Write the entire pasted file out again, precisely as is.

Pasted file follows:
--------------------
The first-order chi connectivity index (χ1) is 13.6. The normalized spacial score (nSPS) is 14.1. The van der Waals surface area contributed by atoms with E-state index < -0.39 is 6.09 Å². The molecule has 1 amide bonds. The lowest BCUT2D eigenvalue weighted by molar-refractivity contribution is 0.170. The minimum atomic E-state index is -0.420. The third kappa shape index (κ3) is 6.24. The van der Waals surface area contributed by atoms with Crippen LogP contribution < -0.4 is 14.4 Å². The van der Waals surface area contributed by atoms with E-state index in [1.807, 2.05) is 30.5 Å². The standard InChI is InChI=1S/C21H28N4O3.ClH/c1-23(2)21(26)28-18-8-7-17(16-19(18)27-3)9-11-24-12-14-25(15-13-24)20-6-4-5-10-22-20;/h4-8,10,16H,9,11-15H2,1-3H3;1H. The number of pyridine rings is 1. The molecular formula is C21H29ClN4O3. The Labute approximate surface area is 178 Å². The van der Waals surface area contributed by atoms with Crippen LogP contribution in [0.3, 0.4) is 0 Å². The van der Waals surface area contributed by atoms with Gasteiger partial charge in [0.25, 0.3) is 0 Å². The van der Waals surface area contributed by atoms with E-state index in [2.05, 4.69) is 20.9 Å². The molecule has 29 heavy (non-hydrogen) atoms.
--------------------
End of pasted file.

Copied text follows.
The first-order chi connectivity index (χ1) is 13.6. The normalized spacial score (nSPS) is 14.1. The van der Waals surface area contributed by atoms with E-state index < -0.39 is 6.09 Å². The molecule has 1 amide bonds. The lowest BCUT2D eigenvalue weighted by molar-refractivity contribution is 0.170. The minimum atomic E-state index is -0.420. The third kappa shape index (κ3) is 6.24. The van der Waals surface area contributed by atoms with Crippen LogP contribution < -0.4 is 14.4 Å². The van der Waals surface area contributed by atoms with E-state index in [1.807, 2.05) is 30.5 Å². The standard InChI is InChI=1S/C21H28N4O3.ClH/c1-23(2)21(26)28-18-8-7-17(16-19(18)27-3)9-11-24-12-14-25(15-13-24)20-6-4-5-10-22-20;/h4-8,10,16H,9,11-15H2,1-3H3;1H. The number of pyridine rings is 1. The molecular formula is C21H29ClN4O3. The Labute approximate surface area is 178 Å². The van der Waals surface area contributed by atoms with Crippen LogP contribution in [0.3, 0.4) is 0 Å². The van der Waals surface area contributed by atoms with Gasteiger partial charge in [0.25, 0.3) is 0 Å². The van der Waals surface area contributed by atoms with E-state index in [2.05, 4.69) is 20.9 Å². The molecule has 29 heavy (non-hydrogen) atoms.